The Bulldogs of Westinghouse High School were a legend in mid-century Pennsylvania as perennial Pittsburgh city football champs and much-feared exhibition-game opponents for elite, outlying Western Pennsylvania steel-town teams where many greats like Johnny Unitas, Joe Namath, and Joe Montana were trained. Supported by his “winning” record, the Bulldogs’ head coach of this era led national clinics on how to condition young players.
Then there were his Bulldog players, some highly talented, some simply courageous, paying the horrendous price--in bullying, vicious hazing, serial concussions and other major injuries--of winning at any cost. And there were most of the ex-players--idle on street corners, faking old handoffs with a bottle of wine, because the coach’s “winning” system had nothing to do with preparing its mostly impoverished, mostly Italian-American and African-American players for college or college-level ball.
At the heart of the system was the team’s private room, where bloody ritual floggings and other humiliations enforced a ruthless code of fealty, discipline, and silence.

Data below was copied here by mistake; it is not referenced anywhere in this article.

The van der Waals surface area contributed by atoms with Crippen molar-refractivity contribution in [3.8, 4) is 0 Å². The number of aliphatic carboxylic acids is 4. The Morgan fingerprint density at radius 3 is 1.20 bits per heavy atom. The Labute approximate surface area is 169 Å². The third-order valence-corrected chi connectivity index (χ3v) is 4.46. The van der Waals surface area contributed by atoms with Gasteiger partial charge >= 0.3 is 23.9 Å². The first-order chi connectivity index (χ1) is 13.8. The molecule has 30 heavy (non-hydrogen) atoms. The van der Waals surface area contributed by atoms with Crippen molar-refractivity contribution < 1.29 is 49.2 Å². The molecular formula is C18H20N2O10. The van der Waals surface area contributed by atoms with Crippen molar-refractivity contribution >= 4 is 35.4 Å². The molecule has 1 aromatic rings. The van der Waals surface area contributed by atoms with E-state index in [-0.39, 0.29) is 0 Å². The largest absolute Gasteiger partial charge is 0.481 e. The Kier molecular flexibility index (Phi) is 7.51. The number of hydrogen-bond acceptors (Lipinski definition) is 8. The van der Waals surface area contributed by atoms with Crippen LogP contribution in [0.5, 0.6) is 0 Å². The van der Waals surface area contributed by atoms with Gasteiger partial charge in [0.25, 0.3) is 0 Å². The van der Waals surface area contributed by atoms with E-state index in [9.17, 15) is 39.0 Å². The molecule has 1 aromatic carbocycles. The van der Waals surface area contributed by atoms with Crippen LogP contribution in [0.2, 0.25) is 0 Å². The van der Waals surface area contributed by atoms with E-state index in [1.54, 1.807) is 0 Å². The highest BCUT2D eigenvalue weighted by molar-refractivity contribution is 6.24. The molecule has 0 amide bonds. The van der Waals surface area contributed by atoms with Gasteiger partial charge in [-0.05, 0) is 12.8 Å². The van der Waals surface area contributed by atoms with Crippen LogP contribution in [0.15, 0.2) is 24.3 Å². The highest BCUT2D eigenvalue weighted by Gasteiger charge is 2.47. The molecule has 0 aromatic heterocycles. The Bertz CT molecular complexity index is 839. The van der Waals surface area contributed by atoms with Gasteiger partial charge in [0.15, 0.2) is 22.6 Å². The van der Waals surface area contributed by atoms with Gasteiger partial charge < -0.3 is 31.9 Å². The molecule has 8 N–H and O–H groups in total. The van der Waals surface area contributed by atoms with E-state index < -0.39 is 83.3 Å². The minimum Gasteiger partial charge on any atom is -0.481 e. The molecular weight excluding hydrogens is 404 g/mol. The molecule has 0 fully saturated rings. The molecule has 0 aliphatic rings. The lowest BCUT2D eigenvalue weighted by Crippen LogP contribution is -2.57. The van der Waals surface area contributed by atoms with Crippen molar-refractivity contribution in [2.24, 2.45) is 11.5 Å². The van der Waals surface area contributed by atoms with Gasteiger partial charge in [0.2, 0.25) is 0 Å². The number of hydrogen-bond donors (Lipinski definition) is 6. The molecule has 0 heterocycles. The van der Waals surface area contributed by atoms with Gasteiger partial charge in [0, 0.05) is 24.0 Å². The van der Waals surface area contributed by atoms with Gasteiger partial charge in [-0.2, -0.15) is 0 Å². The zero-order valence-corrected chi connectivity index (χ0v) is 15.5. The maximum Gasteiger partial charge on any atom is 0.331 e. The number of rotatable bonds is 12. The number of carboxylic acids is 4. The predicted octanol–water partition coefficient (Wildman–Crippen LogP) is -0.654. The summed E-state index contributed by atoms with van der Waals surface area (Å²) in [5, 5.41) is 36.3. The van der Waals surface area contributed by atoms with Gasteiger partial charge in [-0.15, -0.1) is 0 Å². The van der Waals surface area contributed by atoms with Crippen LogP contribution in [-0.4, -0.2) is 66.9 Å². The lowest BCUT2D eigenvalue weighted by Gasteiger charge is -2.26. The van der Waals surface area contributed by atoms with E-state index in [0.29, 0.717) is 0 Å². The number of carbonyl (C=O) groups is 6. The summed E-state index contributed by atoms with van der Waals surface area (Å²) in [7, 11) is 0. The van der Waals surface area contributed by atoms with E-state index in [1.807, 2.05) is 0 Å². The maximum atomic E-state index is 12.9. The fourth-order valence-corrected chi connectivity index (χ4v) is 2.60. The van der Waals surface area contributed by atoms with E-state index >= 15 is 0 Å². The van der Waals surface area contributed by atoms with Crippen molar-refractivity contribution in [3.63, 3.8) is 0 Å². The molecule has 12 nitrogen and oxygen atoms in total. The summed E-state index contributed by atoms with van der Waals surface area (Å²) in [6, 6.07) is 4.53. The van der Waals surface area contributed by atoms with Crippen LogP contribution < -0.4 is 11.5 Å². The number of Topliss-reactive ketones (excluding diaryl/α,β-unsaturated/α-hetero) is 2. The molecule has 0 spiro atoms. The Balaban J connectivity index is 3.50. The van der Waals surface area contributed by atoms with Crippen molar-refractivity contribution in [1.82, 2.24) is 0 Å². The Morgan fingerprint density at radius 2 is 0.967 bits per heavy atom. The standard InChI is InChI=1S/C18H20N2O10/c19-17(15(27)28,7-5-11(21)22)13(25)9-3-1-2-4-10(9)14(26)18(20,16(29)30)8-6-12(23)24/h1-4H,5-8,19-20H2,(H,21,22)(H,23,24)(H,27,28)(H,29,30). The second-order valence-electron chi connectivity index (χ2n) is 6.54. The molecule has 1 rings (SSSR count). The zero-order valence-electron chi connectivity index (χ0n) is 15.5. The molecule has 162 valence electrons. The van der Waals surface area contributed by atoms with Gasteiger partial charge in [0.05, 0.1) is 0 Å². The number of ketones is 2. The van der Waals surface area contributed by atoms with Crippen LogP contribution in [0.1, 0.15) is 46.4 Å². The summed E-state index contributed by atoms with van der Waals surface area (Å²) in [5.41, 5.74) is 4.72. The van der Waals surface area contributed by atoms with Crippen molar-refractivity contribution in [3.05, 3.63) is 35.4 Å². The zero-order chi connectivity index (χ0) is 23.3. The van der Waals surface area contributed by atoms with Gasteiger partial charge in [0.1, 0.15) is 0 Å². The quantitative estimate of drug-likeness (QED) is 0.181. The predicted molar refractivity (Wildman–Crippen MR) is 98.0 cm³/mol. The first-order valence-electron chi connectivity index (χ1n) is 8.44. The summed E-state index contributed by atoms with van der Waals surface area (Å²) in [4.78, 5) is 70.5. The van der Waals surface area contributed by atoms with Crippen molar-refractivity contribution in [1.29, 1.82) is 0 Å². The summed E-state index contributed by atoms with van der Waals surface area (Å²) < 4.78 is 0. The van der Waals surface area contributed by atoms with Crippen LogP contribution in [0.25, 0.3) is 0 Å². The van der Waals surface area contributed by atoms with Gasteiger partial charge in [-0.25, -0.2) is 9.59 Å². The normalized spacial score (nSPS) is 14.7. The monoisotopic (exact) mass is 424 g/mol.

“A fascinating read from cover to cover,” according to the Midwest Book Review, The Room relates the true, first-person story of how one young player, John Brewer, Jr. grew up idolizing the Bulldogs until he himself became one of its best players. Once trapped inside, he and a few other teammates rebelled against the Bulldogs’ brutal master and the system that was chewing up their lives and bodies. The Room--insightful, frank, gripping, sometimes grim but deeply humored--records John’s personal struggle and the prices he and other teammates paid to speed the downfall of a tyrannous, dangerous coach.
Any reader whose passion is football or is concerned about concussions and other injuries to young players, or about institutionalized adolescent hazing and bullying will want to read this true, well-told account.